Companies have been using animals to test products for a very long time, but in recent years, this practice has come under fire from consumers and animal advocate organizations alike. Back in 2021, PETA (People for the Ethical Treatment of Animals) criticized Ford for using pig cadavers to gather crash test data, which was used to help researchers gain a better understanding of the impact of crashes on small children. Back in May, Ford shareholders voted against a measure proposed by PETA requesting that the automaker detail its animal testing processes via an annual report. However, the automaker clarified that this vote has nothing to do with animal testing, but rather, additional reporting on that particular subject, adding that the company does not voluntarily engage in these types of activities. However, it seems as if Ford did ultimately decide to update its policy on this topic, according to the Detroit Free Press.
“In Ford’s 2023 Integrated Sustainability and Financial Report, the automaker has updated its policy at PETA’s request to close all loopholes: ‘Ford’s practice is not to use or fund animals for testing nor to ask others to do that for us,'” the organization said in a press release. “In a letter to PETA, the company went even further, stating that an update to its Supplier Code of Conduct requires vendors to Ford ‘not to use animals for testing nor require sub-contractors to do so’ and made its no animal testing ‘expectations explicit in rules for university research project[s] conducted on Ford’s behalf.'”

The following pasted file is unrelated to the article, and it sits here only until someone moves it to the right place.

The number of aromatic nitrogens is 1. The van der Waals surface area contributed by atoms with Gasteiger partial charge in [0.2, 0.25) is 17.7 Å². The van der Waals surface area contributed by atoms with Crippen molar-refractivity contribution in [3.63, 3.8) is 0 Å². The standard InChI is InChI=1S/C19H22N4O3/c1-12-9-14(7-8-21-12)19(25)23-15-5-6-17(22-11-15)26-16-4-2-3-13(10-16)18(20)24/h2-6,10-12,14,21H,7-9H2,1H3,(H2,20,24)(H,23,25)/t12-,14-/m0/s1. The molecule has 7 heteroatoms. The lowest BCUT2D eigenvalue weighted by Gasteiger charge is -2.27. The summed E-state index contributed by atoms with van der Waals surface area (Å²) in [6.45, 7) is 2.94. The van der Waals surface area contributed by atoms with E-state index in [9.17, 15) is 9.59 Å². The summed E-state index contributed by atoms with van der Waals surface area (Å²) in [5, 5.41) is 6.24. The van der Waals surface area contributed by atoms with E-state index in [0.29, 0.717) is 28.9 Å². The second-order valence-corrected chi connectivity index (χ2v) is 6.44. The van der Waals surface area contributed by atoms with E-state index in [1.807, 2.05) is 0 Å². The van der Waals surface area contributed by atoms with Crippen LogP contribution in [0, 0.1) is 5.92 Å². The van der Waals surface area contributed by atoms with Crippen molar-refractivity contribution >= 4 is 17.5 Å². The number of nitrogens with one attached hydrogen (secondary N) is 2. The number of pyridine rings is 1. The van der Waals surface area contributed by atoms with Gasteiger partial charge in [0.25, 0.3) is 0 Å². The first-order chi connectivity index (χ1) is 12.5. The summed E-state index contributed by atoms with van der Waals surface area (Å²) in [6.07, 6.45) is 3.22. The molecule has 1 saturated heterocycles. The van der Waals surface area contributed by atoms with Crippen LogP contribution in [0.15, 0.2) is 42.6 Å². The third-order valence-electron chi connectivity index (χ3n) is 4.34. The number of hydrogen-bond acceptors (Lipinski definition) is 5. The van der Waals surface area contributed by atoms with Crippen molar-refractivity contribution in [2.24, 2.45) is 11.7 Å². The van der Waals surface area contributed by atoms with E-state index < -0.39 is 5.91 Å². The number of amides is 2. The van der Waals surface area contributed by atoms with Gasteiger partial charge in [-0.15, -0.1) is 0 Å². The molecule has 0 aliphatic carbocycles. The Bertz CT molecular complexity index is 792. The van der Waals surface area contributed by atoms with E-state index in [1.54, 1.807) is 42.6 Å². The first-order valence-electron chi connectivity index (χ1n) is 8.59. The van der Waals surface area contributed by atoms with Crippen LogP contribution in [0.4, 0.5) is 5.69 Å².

“This is a major, lifesaving win for animals, and Ford will never again pay to have pendulums smashed into pigs as human stand-ins,” said PETA Vice President Shalin Gala. “PETA applauds this auto giant for catching up to its rivals and hitting the brakes on needless and cruel animal testing.”
However, while PETA notes that FoMoCo changed its policy following this interaction, the automaker denies that it actually made any changes to its actual crash testing practices. “The company clarified what we’ve been saying for two years and doing for much longer: We aren’t using animal cadavers, much less live animals, in research and don’t intend to,” Ford spokesman T.R. Reid told the Free Press.